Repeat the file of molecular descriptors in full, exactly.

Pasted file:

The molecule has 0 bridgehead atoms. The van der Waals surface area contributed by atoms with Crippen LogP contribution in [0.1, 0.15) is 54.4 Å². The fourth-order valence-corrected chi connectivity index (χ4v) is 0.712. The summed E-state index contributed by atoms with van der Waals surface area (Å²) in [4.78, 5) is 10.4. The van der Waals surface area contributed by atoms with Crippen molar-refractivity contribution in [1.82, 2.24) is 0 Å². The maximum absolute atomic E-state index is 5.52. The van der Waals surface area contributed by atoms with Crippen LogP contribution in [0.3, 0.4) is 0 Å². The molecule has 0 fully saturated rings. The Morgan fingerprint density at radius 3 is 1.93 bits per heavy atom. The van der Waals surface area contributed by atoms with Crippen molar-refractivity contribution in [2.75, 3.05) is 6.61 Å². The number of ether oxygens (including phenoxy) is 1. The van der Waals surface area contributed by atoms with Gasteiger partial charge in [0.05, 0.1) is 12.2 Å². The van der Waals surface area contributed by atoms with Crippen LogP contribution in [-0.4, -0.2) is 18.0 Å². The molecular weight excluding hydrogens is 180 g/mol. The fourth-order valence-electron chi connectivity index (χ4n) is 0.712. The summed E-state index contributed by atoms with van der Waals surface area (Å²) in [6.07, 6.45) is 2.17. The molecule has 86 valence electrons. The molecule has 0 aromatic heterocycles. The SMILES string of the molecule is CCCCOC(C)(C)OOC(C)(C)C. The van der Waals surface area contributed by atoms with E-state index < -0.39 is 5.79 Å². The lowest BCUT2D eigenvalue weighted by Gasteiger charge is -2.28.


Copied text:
The molecule has 0 bridgehead atoms. The van der Waals surface area contributed by atoms with Crippen LogP contribution in [0.1, 0.15) is 54.4 Å². The fourth-order valence-corrected chi connectivity index (χ4v) is 0.712. The summed E-state index contributed by atoms with van der Waals surface area (Å²) in [4.78, 5) is 10.4. The van der Waals surface area contributed by atoms with Crippen molar-refractivity contribution in [1.82, 2.24) is 0 Å². The maximum absolute atomic E-state index is 5.52. The van der Waals surface area contributed by atoms with Crippen LogP contribution in [0.3, 0.4) is 0 Å². The molecule has 0 fully saturated rings. The Morgan fingerprint density at radius 3 is 1.93 bits per heavy atom. The van der Waals surface area contributed by atoms with Crippen molar-refractivity contribution in [2.75, 3.05) is 6.61 Å². The number of ether oxygens (including phenoxy) is 1. The van der Waals surface area contributed by atoms with Gasteiger partial charge in [0.05, 0.1) is 12.2 Å². The van der Waals surface area contributed by atoms with Crippen LogP contribution in [-0.4, -0.2) is 18.0 Å². The molecular weight excluding hydrogens is 180 g/mol. The fourth-order valence-electron chi connectivity index (χ4n) is 0.712. The summed E-state index contributed by atoms with van der Waals surface area (Å²) in [6.07, 6.45) is 2.17. The molecule has 86 valence electrons. The molecule has 0 aromatic heterocycles. The SMILES string of the molecule is CCCCOC(C)(C)OOC(C)(C)C. The van der Waals surface area contributed by atoms with E-state index < -0.39 is 5.79 Å². The lowest BCUT2D eigenvalue weighted by Gasteiger charge is -2.28.